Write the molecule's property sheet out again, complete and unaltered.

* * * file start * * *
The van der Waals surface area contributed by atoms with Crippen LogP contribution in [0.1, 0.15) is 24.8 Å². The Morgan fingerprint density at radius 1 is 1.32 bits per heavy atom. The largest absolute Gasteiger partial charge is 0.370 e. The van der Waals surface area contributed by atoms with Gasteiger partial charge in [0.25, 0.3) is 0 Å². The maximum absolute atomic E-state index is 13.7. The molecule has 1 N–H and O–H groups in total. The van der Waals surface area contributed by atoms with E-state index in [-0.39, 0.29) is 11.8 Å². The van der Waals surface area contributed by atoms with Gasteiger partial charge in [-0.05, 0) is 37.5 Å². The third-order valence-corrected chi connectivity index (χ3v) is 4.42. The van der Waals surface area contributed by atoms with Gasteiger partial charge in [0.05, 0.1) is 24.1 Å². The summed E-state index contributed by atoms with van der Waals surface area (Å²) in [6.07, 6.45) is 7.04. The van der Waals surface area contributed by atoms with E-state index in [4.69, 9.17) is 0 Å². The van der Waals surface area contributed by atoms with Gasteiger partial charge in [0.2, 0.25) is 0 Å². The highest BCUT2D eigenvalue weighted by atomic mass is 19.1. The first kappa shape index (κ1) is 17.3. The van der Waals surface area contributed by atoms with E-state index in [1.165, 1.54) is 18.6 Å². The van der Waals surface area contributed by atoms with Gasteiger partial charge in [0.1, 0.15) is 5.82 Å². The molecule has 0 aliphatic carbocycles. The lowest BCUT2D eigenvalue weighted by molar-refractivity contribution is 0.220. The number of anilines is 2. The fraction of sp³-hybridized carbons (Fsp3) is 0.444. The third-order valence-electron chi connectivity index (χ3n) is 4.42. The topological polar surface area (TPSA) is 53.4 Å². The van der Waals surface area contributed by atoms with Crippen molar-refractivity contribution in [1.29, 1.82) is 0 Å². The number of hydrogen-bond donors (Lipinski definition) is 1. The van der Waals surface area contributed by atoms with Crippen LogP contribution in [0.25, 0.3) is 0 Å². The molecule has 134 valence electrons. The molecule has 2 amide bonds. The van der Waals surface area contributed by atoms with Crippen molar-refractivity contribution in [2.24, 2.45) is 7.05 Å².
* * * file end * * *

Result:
The van der Waals surface area contributed by atoms with Crippen LogP contribution in [0.1, 0.15) is 24.8 Å². The Morgan fingerprint density at radius 1 is 1.32 bits per heavy atom. The largest absolute Gasteiger partial charge is 0.370 e. The van der Waals surface area contributed by atoms with Gasteiger partial charge in [0.25, 0.3) is 0 Å². The maximum absolute atomic E-state index is 13.7. The molecule has 1 N–H and O–H groups in total. The van der Waals surface area contributed by atoms with E-state index in [-0.39, 0.29) is 11.8 Å². The van der Waals surface area contributed by atoms with Gasteiger partial charge in [-0.05, 0) is 37.5 Å². The third-order valence-corrected chi connectivity index (χ3v) is 4.42. The van der Waals surface area contributed by atoms with Gasteiger partial charge in [0.05, 0.1) is 24.1 Å². The summed E-state index contributed by atoms with van der Waals surface area (Å²) in [6.07, 6.45) is 7.04. The van der Waals surface area contributed by atoms with E-state index in [4.69, 9.17) is 0 Å². The van der Waals surface area contributed by atoms with Gasteiger partial charge in [0.2, 0.25) is 0 Å². The highest BCUT2D eigenvalue weighted by atomic mass is 19.1. The first kappa shape index (κ1) is 17.3. The van der Waals surface area contributed by atoms with E-state index in [1.165, 1.54) is 18.6 Å². The van der Waals surface area contributed by atoms with Gasteiger partial charge in [0.1, 0.15) is 5.82 Å². The molecule has 0 aliphatic carbocycles. The lowest BCUT2D eigenvalue weighted by molar-refractivity contribution is 0.220. The number of anilines is 2. The fraction of sp³-hybridized carbons (Fsp3) is 0.444. The third-order valence-electron chi connectivity index (χ3n) is 4.42. The topological polar surface area (TPSA) is 53.4 Å². The van der Waals surface area contributed by atoms with Crippen molar-refractivity contribution in [1.29, 1.82) is 0 Å². The number of hydrogen-bond donors (Lipinski definition) is 1. The van der Waals surface area contributed by atoms with Crippen LogP contribution in [0.25, 0.3) is 0 Å². The molecule has 134 valence electrons. The molecule has 2 amide bonds. The van der Waals surface area contributed by atoms with Crippen molar-refractivity contribution in [2.24, 2.45) is 7.05 Å².